This list is not an exhaustive survey of the benefits of components. But it should make it clear that components offer both developers and business an ideal way of providing application functionality.

J2EE defines how various types of components perform specific roles in different tiers.

In the presentation tier, different types of components will be applied to provide functionality for different types of client (application components, applet components, servlet components, and JavaServer Page components). The business tier houses different types of business components. In J2EE terms, business components are embodied as Enterprise

JavaBeans. The following sections focus on how such components are applied for the most common application architecture currently—namely, a business system with a Webbased user interface.

Components: Enterprise JavaBeans

In a typical business application built on the J2EE platform, business logic will be encapsulated in Enterprise JavaBeans (EJBs). It is possible to use other types of component or plain Java objects to implement business logic, but EJBs provide a convenient way of encapsulating and sharing common business logic, as well as benefiting from the services provided by the EJB container.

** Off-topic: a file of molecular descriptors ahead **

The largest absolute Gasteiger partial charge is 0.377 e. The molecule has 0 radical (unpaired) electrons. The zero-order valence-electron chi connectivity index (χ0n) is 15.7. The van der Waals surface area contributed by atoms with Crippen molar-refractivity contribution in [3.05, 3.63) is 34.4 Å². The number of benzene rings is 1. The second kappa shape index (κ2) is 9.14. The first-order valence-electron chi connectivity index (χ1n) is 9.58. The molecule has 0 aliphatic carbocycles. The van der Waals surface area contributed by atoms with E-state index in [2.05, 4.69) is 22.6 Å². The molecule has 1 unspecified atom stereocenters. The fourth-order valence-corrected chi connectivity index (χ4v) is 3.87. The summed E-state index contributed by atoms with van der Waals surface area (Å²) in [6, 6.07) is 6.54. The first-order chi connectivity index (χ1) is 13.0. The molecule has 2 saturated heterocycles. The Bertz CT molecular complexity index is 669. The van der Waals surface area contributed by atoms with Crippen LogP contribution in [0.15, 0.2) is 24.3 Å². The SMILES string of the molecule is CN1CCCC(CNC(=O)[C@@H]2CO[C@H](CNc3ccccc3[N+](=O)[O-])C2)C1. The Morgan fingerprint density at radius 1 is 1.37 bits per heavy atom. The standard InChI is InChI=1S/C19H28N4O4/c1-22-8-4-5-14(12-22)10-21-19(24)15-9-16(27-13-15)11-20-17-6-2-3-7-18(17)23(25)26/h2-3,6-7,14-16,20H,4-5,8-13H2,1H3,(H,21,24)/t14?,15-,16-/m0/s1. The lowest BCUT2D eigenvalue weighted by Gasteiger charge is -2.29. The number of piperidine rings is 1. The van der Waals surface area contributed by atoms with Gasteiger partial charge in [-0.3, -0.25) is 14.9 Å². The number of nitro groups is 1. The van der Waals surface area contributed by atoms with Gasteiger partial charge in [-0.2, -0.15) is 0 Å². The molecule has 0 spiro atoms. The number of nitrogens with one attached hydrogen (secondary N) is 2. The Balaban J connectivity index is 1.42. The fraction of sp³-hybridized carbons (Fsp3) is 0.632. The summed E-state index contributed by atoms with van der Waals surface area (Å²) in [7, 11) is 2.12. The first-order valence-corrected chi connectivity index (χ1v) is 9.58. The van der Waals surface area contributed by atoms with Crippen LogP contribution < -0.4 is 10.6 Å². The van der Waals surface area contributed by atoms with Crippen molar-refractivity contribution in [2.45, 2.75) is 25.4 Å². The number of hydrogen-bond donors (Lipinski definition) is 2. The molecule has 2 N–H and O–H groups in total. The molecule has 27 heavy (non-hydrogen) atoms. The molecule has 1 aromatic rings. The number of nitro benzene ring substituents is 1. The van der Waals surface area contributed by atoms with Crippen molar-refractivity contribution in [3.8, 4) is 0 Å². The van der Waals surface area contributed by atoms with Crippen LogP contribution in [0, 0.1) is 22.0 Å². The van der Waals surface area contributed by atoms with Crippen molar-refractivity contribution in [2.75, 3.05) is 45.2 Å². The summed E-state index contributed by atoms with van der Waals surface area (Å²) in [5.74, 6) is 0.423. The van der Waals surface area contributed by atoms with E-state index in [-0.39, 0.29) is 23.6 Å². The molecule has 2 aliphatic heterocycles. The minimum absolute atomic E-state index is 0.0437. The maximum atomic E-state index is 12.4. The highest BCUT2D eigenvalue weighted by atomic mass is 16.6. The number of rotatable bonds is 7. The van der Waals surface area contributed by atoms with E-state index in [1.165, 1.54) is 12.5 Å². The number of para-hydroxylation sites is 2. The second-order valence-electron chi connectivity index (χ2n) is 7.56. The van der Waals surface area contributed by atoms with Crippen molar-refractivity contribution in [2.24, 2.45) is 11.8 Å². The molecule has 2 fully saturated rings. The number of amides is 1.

Suppose you were tasked with designing and implementing a typical Web-based, e-commerce application. Although the precise analysis of the business problem would be specific to your own environment, you would probably end up with the following flow through your application:

1. Display your products to the customer.

2. Allow the customer to select one or more products.

3. Confirm the order and take shipping details.

4. Take payment for the items.

5. Deliver the order to your warehousing and distribution systems.

6. [optional] Authenticate the user to access previously stored personal information or preferences.

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The J2EE Platform and Roles 41

7. [optional] Generate a report from the items purchased by a particular customer or on a particular day.